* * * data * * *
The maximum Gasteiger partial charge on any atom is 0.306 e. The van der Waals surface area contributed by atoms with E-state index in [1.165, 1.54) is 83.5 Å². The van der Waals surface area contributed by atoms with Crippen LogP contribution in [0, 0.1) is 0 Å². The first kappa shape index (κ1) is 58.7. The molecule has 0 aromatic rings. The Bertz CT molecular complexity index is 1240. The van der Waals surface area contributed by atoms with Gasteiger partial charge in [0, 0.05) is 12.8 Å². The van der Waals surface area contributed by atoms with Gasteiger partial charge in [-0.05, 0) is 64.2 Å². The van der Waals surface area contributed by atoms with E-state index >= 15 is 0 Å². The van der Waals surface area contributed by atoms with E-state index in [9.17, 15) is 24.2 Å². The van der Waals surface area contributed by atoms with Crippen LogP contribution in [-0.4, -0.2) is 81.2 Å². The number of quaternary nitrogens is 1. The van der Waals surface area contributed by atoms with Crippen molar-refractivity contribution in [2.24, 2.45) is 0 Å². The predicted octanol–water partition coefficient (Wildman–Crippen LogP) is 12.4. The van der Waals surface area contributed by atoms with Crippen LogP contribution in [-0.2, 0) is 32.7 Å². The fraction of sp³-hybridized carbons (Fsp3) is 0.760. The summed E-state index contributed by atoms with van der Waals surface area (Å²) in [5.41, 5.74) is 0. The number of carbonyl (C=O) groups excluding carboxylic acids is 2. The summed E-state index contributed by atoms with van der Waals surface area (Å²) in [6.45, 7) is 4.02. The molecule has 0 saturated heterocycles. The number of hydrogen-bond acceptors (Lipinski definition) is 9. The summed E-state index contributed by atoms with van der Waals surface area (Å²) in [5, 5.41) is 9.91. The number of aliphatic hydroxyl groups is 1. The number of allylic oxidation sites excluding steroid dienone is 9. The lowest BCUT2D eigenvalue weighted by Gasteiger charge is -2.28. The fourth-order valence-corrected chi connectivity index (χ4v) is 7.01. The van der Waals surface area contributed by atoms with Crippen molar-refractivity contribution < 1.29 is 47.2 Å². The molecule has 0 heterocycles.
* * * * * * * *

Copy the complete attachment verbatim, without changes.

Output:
The maximum Gasteiger partial charge on any atom is 0.306 e. The van der Waals surface area contributed by atoms with E-state index in [1.165, 1.54) is 83.5 Å². The van der Waals surface area contributed by atoms with Crippen LogP contribution in [0, 0.1) is 0 Å². The first kappa shape index (κ1) is 58.7. The molecule has 0 aromatic rings. The Bertz CT molecular complexity index is 1240. The van der Waals surface area contributed by atoms with Gasteiger partial charge in [0, 0.05) is 12.8 Å². The van der Waals surface area contributed by atoms with Gasteiger partial charge in [-0.05, 0) is 64.2 Å². The van der Waals surface area contributed by atoms with E-state index >= 15 is 0 Å². The van der Waals surface area contributed by atoms with E-state index in [9.17, 15) is 24.2 Å². The van der Waals surface area contributed by atoms with Crippen LogP contribution in [-0.4, -0.2) is 81.2 Å². The number of quaternary nitrogens is 1. The van der Waals surface area contributed by atoms with Crippen molar-refractivity contribution in [2.24, 2.45) is 0 Å². The predicted octanol–water partition coefficient (Wildman–Crippen LogP) is 12.4. The van der Waals surface area contributed by atoms with Crippen LogP contribution in [-0.2, 0) is 32.7 Å². The fraction of sp³-hybridized carbons (Fsp3) is 0.760. The summed E-state index contributed by atoms with van der Waals surface area (Å²) in [5.41, 5.74) is 0. The number of carbonyl (C=O) groups excluding carboxylic acids is 2. The summed E-state index contributed by atoms with van der Waals surface area (Å²) in [6.45, 7) is 4.02. The molecule has 0 saturated heterocycles. The number of hydrogen-bond acceptors (Lipinski definition) is 9. The summed E-state index contributed by atoms with van der Waals surface area (Å²) in [5, 5.41) is 9.91. The number of aliphatic hydroxyl groups is 1. The number of allylic oxidation sites excluding steroid dienone is 9. The lowest BCUT2D eigenvalue weighted by Gasteiger charge is -2.28. The fourth-order valence-corrected chi connectivity index (χ4v) is 7.01. The van der Waals surface area contributed by atoms with Crippen molar-refractivity contribution < 1.29 is 47.2 Å². The molecule has 0 heterocycles.